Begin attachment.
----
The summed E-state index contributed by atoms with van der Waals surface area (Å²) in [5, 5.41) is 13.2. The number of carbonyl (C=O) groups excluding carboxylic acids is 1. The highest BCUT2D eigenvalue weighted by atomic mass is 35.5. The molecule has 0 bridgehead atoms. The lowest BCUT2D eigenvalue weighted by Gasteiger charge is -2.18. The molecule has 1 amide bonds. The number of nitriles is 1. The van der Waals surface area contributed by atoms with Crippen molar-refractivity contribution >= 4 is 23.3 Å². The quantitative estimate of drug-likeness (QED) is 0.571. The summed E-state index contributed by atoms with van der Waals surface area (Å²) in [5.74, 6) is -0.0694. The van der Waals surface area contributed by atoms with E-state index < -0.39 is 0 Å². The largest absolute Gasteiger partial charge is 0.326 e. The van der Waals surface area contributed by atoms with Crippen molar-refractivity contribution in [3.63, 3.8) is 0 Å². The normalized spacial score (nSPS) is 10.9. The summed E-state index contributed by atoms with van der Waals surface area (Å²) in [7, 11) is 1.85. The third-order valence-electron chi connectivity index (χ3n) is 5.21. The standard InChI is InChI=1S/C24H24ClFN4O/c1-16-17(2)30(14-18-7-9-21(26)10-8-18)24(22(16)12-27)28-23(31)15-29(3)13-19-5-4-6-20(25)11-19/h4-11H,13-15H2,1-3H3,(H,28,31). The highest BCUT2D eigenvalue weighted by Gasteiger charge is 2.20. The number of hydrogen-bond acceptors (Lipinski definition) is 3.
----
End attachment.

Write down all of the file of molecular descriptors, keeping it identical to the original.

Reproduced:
The summed E-state index contributed by atoms with van der Waals surface area (Å²) in [5, 5.41) is 13.2. The number of carbonyl (C=O) groups excluding carboxylic acids is 1. The highest BCUT2D eigenvalue weighted by atomic mass is 35.5. The molecule has 0 bridgehead atoms. The lowest BCUT2D eigenvalue weighted by Gasteiger charge is -2.18. The molecule has 1 amide bonds. The number of nitriles is 1. The van der Waals surface area contributed by atoms with Crippen molar-refractivity contribution >= 4 is 23.3 Å². The quantitative estimate of drug-likeness (QED) is 0.571. The summed E-state index contributed by atoms with van der Waals surface area (Å²) in [5.74, 6) is -0.0694. The van der Waals surface area contributed by atoms with E-state index < -0.39 is 0 Å². The largest absolute Gasteiger partial charge is 0.326 e. The van der Waals surface area contributed by atoms with Crippen molar-refractivity contribution in [3.63, 3.8) is 0 Å². The normalized spacial score (nSPS) is 10.9. The summed E-state index contributed by atoms with van der Waals surface area (Å²) in [7, 11) is 1.85. The third-order valence-electron chi connectivity index (χ3n) is 5.21. The standard InChI is InChI=1S/C24H24ClFN4O/c1-16-17(2)30(14-18-7-9-21(26)10-8-18)24(22(16)12-27)28-23(31)15-29(3)13-19-5-4-6-20(25)11-19/h4-11H,13-15H2,1-3H3,(H,28,31). The highest BCUT2D eigenvalue weighted by Gasteiger charge is 2.20. The number of hydrogen-bond acceptors (Lipinski definition) is 3.